In December 2014, a federal district court in Illinois in Schaefer v. Walker Bros. Enters., Inc. held in
favor of the restaurant group, Walker Bros. Enterprises, in an action brought by servers for violation of
the Fair Labor Standards Act (“FLSA”). Among other claims, the servers contended that the restaurant
violated the FLSA because of the side duties required of them in addition to tipped services, including
tasks such a placing ice cream on waffles, adding blueberries to a blueberry compote, brewing iced tea,
cleaning hot chocolate and lemonade machines, restocking butters and jams, garnishing plates, and they
would occasionally help with maintenance (e.g., polishing brass). The decision by the district court in
favor of the restaurant was not only significant because the restaurant won the case, but also because
there is not a lot of case law giving direction to restaurateurs as to what constitutes a violation.
On July 15, 2016, the Second Circuit Court of Appeals affirmed the Shaefer decision by the district
court. As a circuit court of appeals decision it serves as precedent for courts in its own circuit and
persuasive authority for courts in other circuits. Thus, although other courts in other circuits, including
our Eleventh Circuit, do not have to follow the Second Circuit Court of Appeals in Schaefer, and although
the facts are different in every case, it is at least some recent persuasive authority on which to make
good arguments on the employer side of this issue.
By way of background, under the Department of Labor (“DOL”) regulations, employers are allowed
to pay tipped employees $2.13 an hour in wages rather than the federal minimum hourly wage of $7.25
so long as the employees’ tips make up the difference between the $2.13 and $7.25 an hour. This is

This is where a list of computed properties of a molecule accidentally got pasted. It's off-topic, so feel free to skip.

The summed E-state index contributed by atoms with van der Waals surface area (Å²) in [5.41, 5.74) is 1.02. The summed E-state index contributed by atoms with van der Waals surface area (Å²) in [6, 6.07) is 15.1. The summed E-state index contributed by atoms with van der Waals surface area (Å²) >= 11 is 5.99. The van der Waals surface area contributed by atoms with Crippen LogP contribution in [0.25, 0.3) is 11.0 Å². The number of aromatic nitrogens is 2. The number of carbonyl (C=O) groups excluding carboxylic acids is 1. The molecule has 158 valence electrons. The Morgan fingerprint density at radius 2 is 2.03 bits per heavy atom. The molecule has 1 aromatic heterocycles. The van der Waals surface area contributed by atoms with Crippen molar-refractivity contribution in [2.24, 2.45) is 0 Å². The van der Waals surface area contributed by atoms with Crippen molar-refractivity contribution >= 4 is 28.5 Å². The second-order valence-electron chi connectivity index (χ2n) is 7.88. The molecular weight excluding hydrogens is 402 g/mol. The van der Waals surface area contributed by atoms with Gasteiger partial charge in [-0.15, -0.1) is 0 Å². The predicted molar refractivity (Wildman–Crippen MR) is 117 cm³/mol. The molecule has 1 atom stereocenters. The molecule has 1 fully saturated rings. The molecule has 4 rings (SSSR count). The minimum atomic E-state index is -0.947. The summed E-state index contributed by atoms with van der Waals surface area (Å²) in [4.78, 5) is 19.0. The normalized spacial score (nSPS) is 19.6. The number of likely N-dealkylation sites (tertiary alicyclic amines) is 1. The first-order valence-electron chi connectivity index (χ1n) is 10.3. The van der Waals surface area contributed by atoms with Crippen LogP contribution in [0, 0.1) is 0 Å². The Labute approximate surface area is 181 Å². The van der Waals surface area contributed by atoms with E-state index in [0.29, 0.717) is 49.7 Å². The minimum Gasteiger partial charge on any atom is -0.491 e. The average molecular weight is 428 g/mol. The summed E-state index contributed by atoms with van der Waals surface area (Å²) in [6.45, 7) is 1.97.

referred to as the tip credit.
But there are many ways that the employer’s ability to actually take a tip credit can be affected. If
the tip credit is lost, then the employer has to pay minimum wage to the employee for the hours worked
and the employee gets his or her tips on top of that. Under DOL regs, for example, the employer can
only apply the tip credit for hours spent by a tipped employee performing tasks which qualify the
employee as a tipped employee and duties related to the employee's tipped occupation. 1 The DOL Field
Operations Handbook further says that those related duties are those that are incidental to the server's
regular duties and generally assigned to servers. None of these terms are defined or give any specifics,
leaving employers at risk in assigning non-tipped tasks to tipped employees.
In Schaefer, the Plaintiffs argued that their side duties fell outside of those allowed under the DOL
regs. In its disagreement with them, the Schaefer case is at least instructive as to what tasks might be
deemed incidental to a server’s duties and withstand a challenge. Now, with the affirmation by the
Second Circuit Court of Appeals, Schaeffer may be even more helpful to restaurateurs in other circuits
1 There is also a limit to how much time can be spent on incidental duties (generally 20%), not at issue in Schaefer